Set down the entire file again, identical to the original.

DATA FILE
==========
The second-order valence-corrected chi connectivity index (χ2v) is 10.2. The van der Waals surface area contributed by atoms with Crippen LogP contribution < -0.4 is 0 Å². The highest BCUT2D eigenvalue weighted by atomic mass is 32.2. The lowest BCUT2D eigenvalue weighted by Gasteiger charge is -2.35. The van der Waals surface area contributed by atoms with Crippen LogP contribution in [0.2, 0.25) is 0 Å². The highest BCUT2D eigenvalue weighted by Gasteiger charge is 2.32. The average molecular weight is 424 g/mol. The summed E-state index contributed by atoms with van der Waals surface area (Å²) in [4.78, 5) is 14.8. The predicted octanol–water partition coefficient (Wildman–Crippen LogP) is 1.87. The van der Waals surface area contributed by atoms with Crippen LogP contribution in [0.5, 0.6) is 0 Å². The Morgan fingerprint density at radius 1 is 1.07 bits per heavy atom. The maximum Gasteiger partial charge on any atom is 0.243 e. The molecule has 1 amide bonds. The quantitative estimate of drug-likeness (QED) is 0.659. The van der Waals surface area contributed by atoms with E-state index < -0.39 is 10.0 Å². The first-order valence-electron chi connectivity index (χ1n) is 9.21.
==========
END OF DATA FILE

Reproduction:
The second-order valence-corrected chi connectivity index (χ2v) is 10.2. The van der Waals surface area contributed by atoms with Crippen LogP contribution < -0.4 is 0 Å². The highest BCUT2D eigenvalue weighted by atomic mass is 32.2. The lowest BCUT2D eigenvalue weighted by Gasteiger charge is -2.35. The van der Waals surface area contributed by atoms with Crippen LogP contribution in [0.2, 0.25) is 0 Å². The highest BCUT2D eigenvalue weighted by Gasteiger charge is 2.32. The average molecular weight is 424 g/mol. The summed E-state index contributed by atoms with van der Waals surface area (Å²) in [4.78, 5) is 14.8. The predicted octanol–water partition coefficient (Wildman–Crippen LogP) is 1.87. The van der Waals surface area contributed by atoms with Crippen LogP contribution in [0.5, 0.6) is 0 Å². The Morgan fingerprint density at radius 1 is 1.07 bits per heavy atom. The maximum Gasteiger partial charge on any atom is 0.243 e. The molecule has 1 amide bonds. The quantitative estimate of drug-likeness (QED) is 0.659. The van der Waals surface area contributed by atoms with E-state index < -0.39 is 10.0 Å². The first-order valence-electron chi connectivity index (χ1n) is 9.21.